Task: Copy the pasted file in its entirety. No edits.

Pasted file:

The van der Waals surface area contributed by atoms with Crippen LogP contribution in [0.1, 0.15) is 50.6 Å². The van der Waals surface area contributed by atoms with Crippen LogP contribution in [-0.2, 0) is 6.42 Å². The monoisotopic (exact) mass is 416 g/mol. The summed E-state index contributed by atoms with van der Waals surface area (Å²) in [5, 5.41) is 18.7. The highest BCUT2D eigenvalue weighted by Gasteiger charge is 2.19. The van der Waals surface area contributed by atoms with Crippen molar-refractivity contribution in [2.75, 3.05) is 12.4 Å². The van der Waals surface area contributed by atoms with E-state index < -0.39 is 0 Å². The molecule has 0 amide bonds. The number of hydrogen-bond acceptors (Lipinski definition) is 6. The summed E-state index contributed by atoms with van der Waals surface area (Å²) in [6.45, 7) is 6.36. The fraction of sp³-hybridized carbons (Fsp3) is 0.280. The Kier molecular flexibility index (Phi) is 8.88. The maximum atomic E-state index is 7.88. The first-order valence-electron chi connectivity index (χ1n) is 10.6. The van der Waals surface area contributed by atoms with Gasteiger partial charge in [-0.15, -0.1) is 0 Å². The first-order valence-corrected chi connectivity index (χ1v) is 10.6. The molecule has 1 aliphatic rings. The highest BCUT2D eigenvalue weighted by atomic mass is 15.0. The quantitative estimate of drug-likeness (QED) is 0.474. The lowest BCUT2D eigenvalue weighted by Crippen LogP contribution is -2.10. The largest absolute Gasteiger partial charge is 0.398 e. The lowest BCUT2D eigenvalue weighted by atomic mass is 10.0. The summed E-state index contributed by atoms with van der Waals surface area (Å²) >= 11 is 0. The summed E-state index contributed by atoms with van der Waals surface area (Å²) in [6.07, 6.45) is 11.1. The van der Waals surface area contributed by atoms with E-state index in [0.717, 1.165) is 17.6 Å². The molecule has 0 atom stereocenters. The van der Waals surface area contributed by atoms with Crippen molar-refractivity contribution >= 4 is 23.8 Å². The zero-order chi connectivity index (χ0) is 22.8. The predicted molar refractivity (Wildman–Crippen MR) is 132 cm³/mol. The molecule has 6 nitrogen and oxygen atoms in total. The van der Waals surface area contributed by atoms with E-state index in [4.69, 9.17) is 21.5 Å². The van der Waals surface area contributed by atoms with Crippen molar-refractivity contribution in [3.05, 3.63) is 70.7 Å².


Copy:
The van der Waals surface area contributed by atoms with Crippen LogP contribution in [0.1, 0.15) is 50.6 Å². The van der Waals surface area contributed by atoms with Crippen LogP contribution in [-0.2, 0) is 6.42 Å². The monoisotopic (exact) mass is 416 g/mol. The summed E-state index contributed by atoms with van der Waals surface area (Å²) in [5, 5.41) is 18.7. The highest BCUT2D eigenvalue weighted by Gasteiger charge is 2.19. The van der Waals surface area contributed by atoms with Crippen molar-refractivity contribution in [2.75, 3.05) is 12.4 Å². The van der Waals surface area contributed by atoms with E-state index < -0.39 is 0 Å². The molecule has 0 amide bonds. The number of hydrogen-bond acceptors (Lipinski definition) is 6. The summed E-state index contributed by atoms with van der Waals surface area (Å²) in [6.45, 7) is 6.36. The fraction of sp³-hybridized carbons (Fsp3) is 0.280. The Kier molecular flexibility index (Phi) is 8.88. The maximum atomic E-state index is 7.88. The first-order valence-electron chi connectivity index (χ1n) is 10.6. The van der Waals surface area contributed by atoms with Gasteiger partial charge in [-0.15, -0.1) is 0 Å². The first-order valence-corrected chi connectivity index (χ1v) is 10.6. The molecule has 1 aliphatic rings. The highest BCUT2D eigenvalue weighted by atomic mass is 15.0. The quantitative estimate of drug-likeness (QED) is 0.474. The lowest BCUT2D eigenvalue weighted by Crippen LogP contribution is -2.10. The largest absolute Gasteiger partial charge is 0.398 e. The lowest BCUT2D eigenvalue weighted by atomic mass is 10.0. The summed E-state index contributed by atoms with van der Waals surface area (Å²) >= 11 is 0. The summed E-state index contributed by atoms with van der Waals surface area (Å²) in [6.07, 6.45) is 11.1. The van der Waals surface area contributed by atoms with E-state index in [0.717, 1.165) is 17.6 Å². The molecule has 0 atom stereocenters. The van der Waals surface area contributed by atoms with Crippen molar-refractivity contribution >= 4 is 23.8 Å². The zero-order chi connectivity index (χ0) is 22.8. The predicted molar refractivity (Wildman–Crippen MR) is 132 cm³/mol. The molecule has 6 nitrogen and oxygen atoms in total. The van der Waals surface area contributed by atoms with E-state index in [4.69, 9.17) is 21.5 Å². The van der Waals surface area contributed by atoms with Crippen molar-refractivity contribution in [3.05, 3.63) is 70.7 Å².